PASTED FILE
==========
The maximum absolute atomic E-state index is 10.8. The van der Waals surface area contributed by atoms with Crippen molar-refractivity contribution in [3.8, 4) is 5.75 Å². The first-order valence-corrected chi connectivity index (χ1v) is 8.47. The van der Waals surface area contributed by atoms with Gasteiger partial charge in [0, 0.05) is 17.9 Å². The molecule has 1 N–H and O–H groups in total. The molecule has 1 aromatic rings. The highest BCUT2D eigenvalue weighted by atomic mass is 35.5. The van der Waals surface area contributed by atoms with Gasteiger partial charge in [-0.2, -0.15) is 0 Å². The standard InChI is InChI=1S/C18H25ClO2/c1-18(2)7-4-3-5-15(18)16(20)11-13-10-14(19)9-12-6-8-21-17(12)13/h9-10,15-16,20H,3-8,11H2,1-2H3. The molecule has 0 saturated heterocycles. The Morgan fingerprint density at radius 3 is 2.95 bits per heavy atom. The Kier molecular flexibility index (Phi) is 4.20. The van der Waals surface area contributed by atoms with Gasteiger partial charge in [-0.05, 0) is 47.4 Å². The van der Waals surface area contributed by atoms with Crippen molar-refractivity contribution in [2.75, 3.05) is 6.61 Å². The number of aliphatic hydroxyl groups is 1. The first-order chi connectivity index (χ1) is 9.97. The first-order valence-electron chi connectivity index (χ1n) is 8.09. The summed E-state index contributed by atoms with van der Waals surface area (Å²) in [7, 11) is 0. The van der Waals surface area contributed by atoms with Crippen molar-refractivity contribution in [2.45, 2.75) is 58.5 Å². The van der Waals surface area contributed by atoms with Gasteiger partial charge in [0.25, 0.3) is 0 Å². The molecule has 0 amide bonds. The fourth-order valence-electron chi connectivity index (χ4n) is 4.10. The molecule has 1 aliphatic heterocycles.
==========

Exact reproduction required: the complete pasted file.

The maximum absolute atomic E-state index is 10.8. The van der Waals surface area contributed by atoms with Crippen molar-refractivity contribution in [3.8, 4) is 5.75 Å². The first-order valence-corrected chi connectivity index (χ1v) is 8.47. The van der Waals surface area contributed by atoms with Gasteiger partial charge in [0, 0.05) is 17.9 Å². The molecule has 1 N–H and O–H groups in total. The molecule has 1 aromatic rings. The highest BCUT2D eigenvalue weighted by atomic mass is 35.5. The van der Waals surface area contributed by atoms with Gasteiger partial charge in [-0.2, -0.15) is 0 Å². The standard InChI is InChI=1S/C18H25ClO2/c1-18(2)7-4-3-5-15(18)16(20)11-13-10-14(19)9-12-6-8-21-17(12)13/h9-10,15-16,20H,3-8,11H2,1-2H3. The molecule has 0 saturated heterocycles. The Morgan fingerprint density at radius 3 is 2.95 bits per heavy atom. The Kier molecular flexibility index (Phi) is 4.20. The van der Waals surface area contributed by atoms with Gasteiger partial charge in [-0.05, 0) is 47.4 Å². The van der Waals surface area contributed by atoms with Crippen molar-refractivity contribution in [2.75, 3.05) is 6.61 Å². The number of aliphatic hydroxyl groups is 1. The first-order chi connectivity index (χ1) is 9.97. The first-order valence-electron chi connectivity index (χ1n) is 8.09. The summed E-state index contributed by atoms with van der Waals surface area (Å²) in [7, 11) is 0. The van der Waals surface area contributed by atoms with Crippen molar-refractivity contribution in [2.45, 2.75) is 58.5 Å². The van der Waals surface area contributed by atoms with Gasteiger partial charge in [0.25, 0.3) is 0 Å². The molecule has 0 amide bonds. The fourth-order valence-electron chi connectivity index (χ4n) is 4.10. The molecule has 1 aliphatic heterocycles.